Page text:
Happy Birthday Duncan Phillips

Works by Milton Avery, Robert Motherwell, Alexander Calder, and Karl Knaths

Clockwise from top left: Milton Avery, Black Sea, 1959. Oil on canvas, 50 x 67 3/4 in. The Phillips Collection, Washington, D.C. Acquired 1965. Robert Motherwell, In White and Yellow Ochre, 1961. Oil, charcoal, ink, tempera and paper collage on paper, 40 7/8 x 27 in. The Phillips Collection, Washington, D.C. Acquired 1965. Alexander Calder, Only, Only Bird, 1951. Tin cans and wire, 11 x 17 x 39 in. The Phillips Collection, Washington, D.C. Acquired 1966. Karl Knaths, The Blue Heron at the Tide Wash, 1956. Oil on canvas; 24 x 30 in. The Phillips Collection, Washington, D.C. Acquired 1965.

I had the pleasure of speaking last night to Alice Phillips Swistel, great-niece of Duncan Phillips who was born today in 1886. It’s not surprising that the conversation came around to her memories of him. Though I’ve worked here for over five years and handled many of Phillips’s belongings–his journals, book collection, letters–I always welcome more insight. Above are images of five works Phillips purchased in the last months of his life. I think the selection is telling, featuring his devoted friendship and support of artists (Knaths), and his appreciation for complexity (Motherwell). These works display many of the hallmarks of Phillips as a collector: his patronage and loyalty, the joy of discovering, a passion for seeking the new.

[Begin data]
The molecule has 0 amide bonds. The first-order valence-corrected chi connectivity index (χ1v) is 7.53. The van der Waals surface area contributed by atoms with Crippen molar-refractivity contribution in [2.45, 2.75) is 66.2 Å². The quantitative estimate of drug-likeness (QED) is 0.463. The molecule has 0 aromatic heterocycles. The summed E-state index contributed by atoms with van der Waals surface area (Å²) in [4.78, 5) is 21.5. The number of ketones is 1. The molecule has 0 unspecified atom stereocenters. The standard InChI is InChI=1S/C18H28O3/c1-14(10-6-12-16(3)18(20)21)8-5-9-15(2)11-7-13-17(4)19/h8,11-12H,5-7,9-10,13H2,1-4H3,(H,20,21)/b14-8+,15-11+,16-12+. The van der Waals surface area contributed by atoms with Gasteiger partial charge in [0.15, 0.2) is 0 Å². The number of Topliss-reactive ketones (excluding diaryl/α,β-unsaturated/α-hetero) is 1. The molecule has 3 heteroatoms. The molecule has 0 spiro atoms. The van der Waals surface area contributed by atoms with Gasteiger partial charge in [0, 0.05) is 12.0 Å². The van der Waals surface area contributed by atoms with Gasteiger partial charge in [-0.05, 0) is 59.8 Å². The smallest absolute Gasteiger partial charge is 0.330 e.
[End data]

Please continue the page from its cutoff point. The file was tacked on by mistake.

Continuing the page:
Musicians Paint the Music Room with Sound: Vocal Colors Part II

Lee Gatch, City at Evening, 1933. Oil on canvas, 18 x 25 in. The Phillips Collection, Washington, D.C. Acquired in 1943.

Talented vocalists and other musicians from Wolf Trap return to The Phillips Collection this Thursday at 6:30 pm for the second concert in the Vocal Colors: A Musical Exploration of Visual Art series. Pianist Stephanie Rhodes guest blogs about her experience interpreting artwork through music.

I see in black and white, but I hear color.  As a pianist, I have 88 keys and printed black notation staring off a glaring white page. My job (how did I get so lucky?) is to take that straightforward world and transform it into a colorful realm of sound, all with the aim of sweeping up the listener in the process of creation, typically with the help of a talented singer.

Here’s the thing:  aural orientation doesn’t really lend itself to visual art. I’ve spent time in some of the greatest art museums in the world, with an audio tour guide in tow and a strong desire to experience the masterpieces before me.  Often though, the type of connection and impression I so value in my musical being eludes me.

Preparing our Vocal Colors recital for The Phillips Collection, that has not been the case. Continue reading